29th of Mage, Birthday
I have decided to return to the temple of Aggripa. It has been far too long since my last visit, must be almost over five years by now since the last time I retraced Nemesis’ steps. As always I read Bivotar’s journal while I was waiting for the temple doors to open. This booklet seems like an ancient relic in itself, for long gone are the days when every game told a good part of its story with actual items you could touch and feel. And maybe that’s exactly why it did not fail to set me in the proper mood for the journey ahead.
With its explicit illustration of madness, DreamWeb is clearly not thematically in line with the mainstream trend, even though bloody visuals about serial killers are quite traditional in the film industry. On this matter, DreamWeb purposely allows the player to choose whether Ryan is really just a brutal murderer or the sacred tool for saving humanity.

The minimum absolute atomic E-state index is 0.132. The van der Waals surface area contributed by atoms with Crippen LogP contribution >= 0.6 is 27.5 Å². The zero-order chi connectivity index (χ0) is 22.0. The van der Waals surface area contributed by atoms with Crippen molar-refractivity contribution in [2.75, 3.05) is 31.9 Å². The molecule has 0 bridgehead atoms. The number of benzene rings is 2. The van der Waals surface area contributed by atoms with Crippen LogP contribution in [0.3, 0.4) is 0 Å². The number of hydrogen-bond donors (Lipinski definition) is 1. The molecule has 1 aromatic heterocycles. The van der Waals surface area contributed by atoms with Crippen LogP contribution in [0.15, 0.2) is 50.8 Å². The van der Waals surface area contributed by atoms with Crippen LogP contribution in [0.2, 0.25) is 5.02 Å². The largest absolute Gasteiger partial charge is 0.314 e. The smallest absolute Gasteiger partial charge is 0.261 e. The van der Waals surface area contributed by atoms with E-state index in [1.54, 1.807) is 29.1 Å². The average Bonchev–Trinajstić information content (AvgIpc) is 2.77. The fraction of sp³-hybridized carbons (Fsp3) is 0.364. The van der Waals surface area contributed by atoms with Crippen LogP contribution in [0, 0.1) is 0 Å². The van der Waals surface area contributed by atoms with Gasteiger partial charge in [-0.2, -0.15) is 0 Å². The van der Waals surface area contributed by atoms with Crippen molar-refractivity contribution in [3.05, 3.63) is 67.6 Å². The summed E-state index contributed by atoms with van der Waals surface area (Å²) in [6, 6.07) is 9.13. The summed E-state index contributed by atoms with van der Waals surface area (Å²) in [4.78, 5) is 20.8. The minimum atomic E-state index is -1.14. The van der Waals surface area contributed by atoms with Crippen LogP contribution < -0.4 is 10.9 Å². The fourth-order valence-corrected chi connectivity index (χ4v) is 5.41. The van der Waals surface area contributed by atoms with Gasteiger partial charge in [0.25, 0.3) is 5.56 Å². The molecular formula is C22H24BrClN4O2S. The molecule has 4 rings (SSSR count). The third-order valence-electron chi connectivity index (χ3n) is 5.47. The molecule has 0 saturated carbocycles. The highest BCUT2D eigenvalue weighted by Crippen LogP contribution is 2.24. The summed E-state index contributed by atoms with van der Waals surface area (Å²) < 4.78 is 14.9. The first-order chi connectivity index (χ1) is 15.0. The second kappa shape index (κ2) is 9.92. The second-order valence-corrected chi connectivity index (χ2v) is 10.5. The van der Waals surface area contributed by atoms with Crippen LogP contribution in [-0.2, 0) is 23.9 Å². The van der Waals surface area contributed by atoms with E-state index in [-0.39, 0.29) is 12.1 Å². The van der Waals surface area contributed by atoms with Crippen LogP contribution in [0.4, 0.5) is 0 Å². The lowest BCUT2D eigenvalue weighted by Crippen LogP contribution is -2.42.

The desolate state of Ryan's psyche is expressed in his diary entitled: "Diaries of a (Mad?)Man", which is included with the game in printed form. Within the setting of a dystopian metropolis of the cyberpunk age, he is confronted with a call for contract killings. The perhaps only imaginary guardians of the thousands of years old DreamWeb themselves would have chosen Ryan to save the world from destruction. In the course of the game, he learns from them that the souls of deceased people return to a reservoir of souls on hidden pathways of the DreamWeb. Evil forces have taken possession of 7 people in the real world, threatening to negatively affect that sacred well of souls. The elimination of these enemies is in Ryan's hands.
This might as well be called a review of the reviews of this particular game, seeing that it still seems to provoke quite an emotional reaction with many of those people who care enough to actually write something about it down. Apparently, it caused quite a stir in North America when it was first released, leading up to parliamentary hearings about moral standards in video games – that getting regularly ridiculed in most of said retrospective reviews.